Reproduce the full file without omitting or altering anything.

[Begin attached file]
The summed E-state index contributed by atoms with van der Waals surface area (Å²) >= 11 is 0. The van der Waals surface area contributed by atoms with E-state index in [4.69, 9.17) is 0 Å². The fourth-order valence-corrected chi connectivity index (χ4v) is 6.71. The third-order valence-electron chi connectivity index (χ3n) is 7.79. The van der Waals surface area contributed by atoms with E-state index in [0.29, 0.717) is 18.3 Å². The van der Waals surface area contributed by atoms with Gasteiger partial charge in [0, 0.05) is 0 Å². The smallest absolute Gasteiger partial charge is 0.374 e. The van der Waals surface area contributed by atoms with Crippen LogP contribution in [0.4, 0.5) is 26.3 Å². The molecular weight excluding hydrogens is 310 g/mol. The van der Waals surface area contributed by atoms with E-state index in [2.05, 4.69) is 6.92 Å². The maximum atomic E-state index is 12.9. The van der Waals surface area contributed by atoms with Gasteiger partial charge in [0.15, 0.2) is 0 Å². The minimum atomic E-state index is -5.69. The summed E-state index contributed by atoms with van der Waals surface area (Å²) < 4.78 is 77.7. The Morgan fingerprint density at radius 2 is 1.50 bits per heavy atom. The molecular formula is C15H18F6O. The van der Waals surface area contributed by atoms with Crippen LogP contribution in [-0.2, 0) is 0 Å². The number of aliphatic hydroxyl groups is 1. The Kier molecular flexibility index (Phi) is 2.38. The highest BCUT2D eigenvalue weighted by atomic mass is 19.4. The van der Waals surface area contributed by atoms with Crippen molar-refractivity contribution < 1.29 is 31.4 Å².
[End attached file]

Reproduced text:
The summed E-state index contributed by atoms with van der Waals surface area (Å²) >= 11 is 0. The van der Waals surface area contributed by atoms with E-state index in [4.69, 9.17) is 0 Å². The fourth-order valence-corrected chi connectivity index (χ4v) is 6.71. The third-order valence-electron chi connectivity index (χ3n) is 7.79. The van der Waals surface area contributed by atoms with E-state index in [0.29, 0.717) is 18.3 Å². The van der Waals surface area contributed by atoms with Gasteiger partial charge in [0, 0.05) is 0 Å². The smallest absolute Gasteiger partial charge is 0.374 e. The van der Waals surface area contributed by atoms with Crippen LogP contribution in [0.4, 0.5) is 26.3 Å². The molecular weight excluding hydrogens is 310 g/mol. The van der Waals surface area contributed by atoms with E-state index in [2.05, 4.69) is 6.92 Å². The maximum atomic E-state index is 12.9. The van der Waals surface area contributed by atoms with Gasteiger partial charge in [0.15, 0.2) is 0 Å². The minimum atomic E-state index is -5.69. The summed E-state index contributed by atoms with van der Waals surface area (Å²) < 4.78 is 77.7. The Morgan fingerprint density at radius 2 is 1.50 bits per heavy atom. The molecular formula is C15H18F6O. The van der Waals surface area contributed by atoms with Crippen LogP contribution in [-0.2, 0) is 0 Å². The number of aliphatic hydroxyl groups is 1. The Kier molecular flexibility index (Phi) is 2.38. The highest BCUT2D eigenvalue weighted by atomic mass is 19.4. The van der Waals surface area contributed by atoms with Crippen molar-refractivity contribution < 1.29 is 31.4 Å².